Kasana is the grease that keeps the gears in motion within the Loisaba-Koija partnership. He works to alleviate miscommunications and misinterpretations between parties. He is skilled at identifying Koija community members’ false assumptions about Westerners, as well as Loisaba families’ myths about the Maasai—and he does all he can to dispel those myths. He also communicates Maasai knowledge about the local environment and land management to Loisaba families, in order to help them work with Koija in ways that respect indigenous culture, belief systems, and land use practices, while benefiting them through community development.

 

This process depends on Kasana’s ability to identify and represent the interests of different parties within the Koija community. As a result of his empathic and approachable nature, and central location, many group ranch members—women, elders, and warriors alike—regularly turn to Kasana to express their concerns and gain his counsel—not only about Koija-Loisaba partnership projects, but about their health, political concerns, or family conflicts. His door is always open. The chief seeks his advice on political matters. Women complain about the conditions under which they are making beadwork. Neighbors stop by to tell Kasana about their in-laws. Mothers bring sick children in the middle of the night. Elders come to recount stories from the past. Warriors describe their latest ploys in the bush. Kasana helps where he can, transporting the ill to the Nanyuki hospital or addressing local disputes. Although exhausting, Kasana is grateful to serve in this role—not just because he is good at it, but because he sees it as his responsibility, the shoes his father left for him to fill. Kasana also recognizes that his liaison work with Loisaba puts him in a position of power, and as a result, he takes the responsibility to address people’s concerns and represent their interests seriously.

 

Kasana also uses his leadership role to encourage people to take care of the land and wildlife. He reminds people of the relationship between wildlife and community development. The Star Beds operation, the women’s beadwork enterprise, the warrior’s federation—all depend on Koija’s ability to draw tourists to large wildlife numbers. Although Kasana does not fault individuals for looking after their cattle, Kasana enforces elders’ agreed-upon land management plans and encourages them to set aside as much acreage as possible for wildlife. Yet Kasana is aware that theory can differ from practice. For instance, when facing drought and crippled livestock holdings, Kasana reported that his community disregarded conservation measures. Some households had lost up to 50 percent of their goats and cattle. In search of resources, the community opened the wildlife preserve to herding. Livestock numbers continued to decline, and the community ultimately asked ranchers at a neighboring private ranch for use of grazing lands. As for wildlife, herders scared ungulates from grazing areas, and warriors hunted zebra for meat. Troublesome predators that killed 16 goats in one household alone were not tolerated during this trying time. Faced with unproductive land and little water, the Maasai ignored their recently pledged conservation objectives in the struggle to maintain their livelihoods.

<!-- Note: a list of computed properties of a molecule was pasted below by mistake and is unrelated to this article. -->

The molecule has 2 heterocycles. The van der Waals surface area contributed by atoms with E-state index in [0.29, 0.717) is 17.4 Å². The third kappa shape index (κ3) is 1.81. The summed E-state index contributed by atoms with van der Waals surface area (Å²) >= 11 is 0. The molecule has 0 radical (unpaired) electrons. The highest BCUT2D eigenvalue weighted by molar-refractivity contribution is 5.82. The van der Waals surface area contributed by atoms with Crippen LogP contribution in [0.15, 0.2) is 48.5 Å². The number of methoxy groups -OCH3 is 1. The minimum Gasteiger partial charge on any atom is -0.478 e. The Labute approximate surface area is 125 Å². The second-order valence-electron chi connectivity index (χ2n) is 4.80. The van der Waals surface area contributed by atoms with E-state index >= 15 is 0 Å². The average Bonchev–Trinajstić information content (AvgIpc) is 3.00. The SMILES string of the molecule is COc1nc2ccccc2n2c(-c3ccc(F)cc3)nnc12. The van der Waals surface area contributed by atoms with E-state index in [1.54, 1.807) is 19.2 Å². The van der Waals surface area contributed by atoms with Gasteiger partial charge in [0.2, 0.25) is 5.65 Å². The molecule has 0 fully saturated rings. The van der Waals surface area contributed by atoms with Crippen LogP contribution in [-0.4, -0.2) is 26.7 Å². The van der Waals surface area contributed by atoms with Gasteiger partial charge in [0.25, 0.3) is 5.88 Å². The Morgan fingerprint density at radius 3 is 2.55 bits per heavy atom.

Yet under the grassroots leadership of Kasana, the Koija community communicates these concerns to Loisaba as problems emerge. Loisaba then works with Koija to determine solutions. This partnership is one of interdependency, in which Koija has not only been given technical assistance, but business power. Koija generates community empowerment by investing in and running its own successful tourism ventures, through which individuals reinvest in community development, thereby generating more collective power. Although its businesses do not yet function as autonomous operations, their early success provides inspiration for community members to remain active in the development process.

 

Kasana is the bridge that spans the cultural gaps and communication problems between Koija and Loisaba stakeholders. Kasana keeps the momentum in motion by working to create solidarity between individuals with different interests. Whether he is mediating disputes, communicating concerns, solving local problems, or listening to stakeholders’ frustrations, Kasana supports the continual development of projects, generating motivation among community members and moving the process along with Loisaba’s managerial assistance. For instance, when Koija warriors ran into a building problem at the Koija Star Beds, Loisaba immediately visited the site and provided technical support. As a result, Koija does not operate “stagnant” projects but harnesses collective local commitment and reliable technical support to see development efforts to fruition.